Tech is making STEM ed more accessible for special needs students
- Technology is increasingly helping educators provide students with special needs the same access to STEM learning opportunities as their peers, according to EdTech: Focus on K-12.
- Differentiating instruction with short video clips, devices, learning apps, after-school programs, and tools like drones or robots can help keep all students engaged on more even playing fields, as can embracing failure and encouraging students to try new things with tech.
- Additionally, text-to-speech software can assist struggling readers, and many tools are enabling non-verbal and other students to communicate in more creative ways, including computers that can be controlled by eye movement.
When adopting new approaches and technologies in the classroom, schools must be mindful of their impact on educational access for students with special needs. Does a digital resource accommodate visually-impaired students, including those who are color-blind? What about those who are hearing impaired or have reduced motor function?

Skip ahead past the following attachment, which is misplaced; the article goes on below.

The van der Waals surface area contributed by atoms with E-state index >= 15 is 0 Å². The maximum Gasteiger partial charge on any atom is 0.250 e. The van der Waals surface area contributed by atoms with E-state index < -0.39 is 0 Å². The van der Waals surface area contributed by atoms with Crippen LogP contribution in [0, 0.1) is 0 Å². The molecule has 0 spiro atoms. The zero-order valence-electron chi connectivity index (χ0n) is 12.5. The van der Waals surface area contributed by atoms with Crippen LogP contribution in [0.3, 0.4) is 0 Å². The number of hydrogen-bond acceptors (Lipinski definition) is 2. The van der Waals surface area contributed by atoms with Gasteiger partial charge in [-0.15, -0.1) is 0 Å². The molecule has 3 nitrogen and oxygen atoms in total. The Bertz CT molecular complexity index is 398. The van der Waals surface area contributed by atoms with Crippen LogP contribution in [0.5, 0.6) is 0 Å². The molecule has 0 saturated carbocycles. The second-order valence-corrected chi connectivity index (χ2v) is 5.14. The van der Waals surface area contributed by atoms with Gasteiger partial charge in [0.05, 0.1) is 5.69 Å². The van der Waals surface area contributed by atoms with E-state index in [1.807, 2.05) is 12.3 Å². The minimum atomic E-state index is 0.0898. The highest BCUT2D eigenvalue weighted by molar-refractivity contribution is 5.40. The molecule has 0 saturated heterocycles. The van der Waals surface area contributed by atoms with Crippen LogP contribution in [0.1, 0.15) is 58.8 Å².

At the higher ed level, the Campus Computing Project's Casey Green has noted that compliance with the Americans with Disabilities Act is a "lawsuit waiting to happen" for many institutions as they take more resources digital. The Every Student Succeeds Act offers more flexibility as schools and districts look to increase accessibility, but standardizing a checklist for all existing and potential needs for every vendor conversation should be a top priority for administrators if it isn't already.
- EdTech: Focus on K-12 How Tech Can Help Students with Disabilities Thrive in STEM Education
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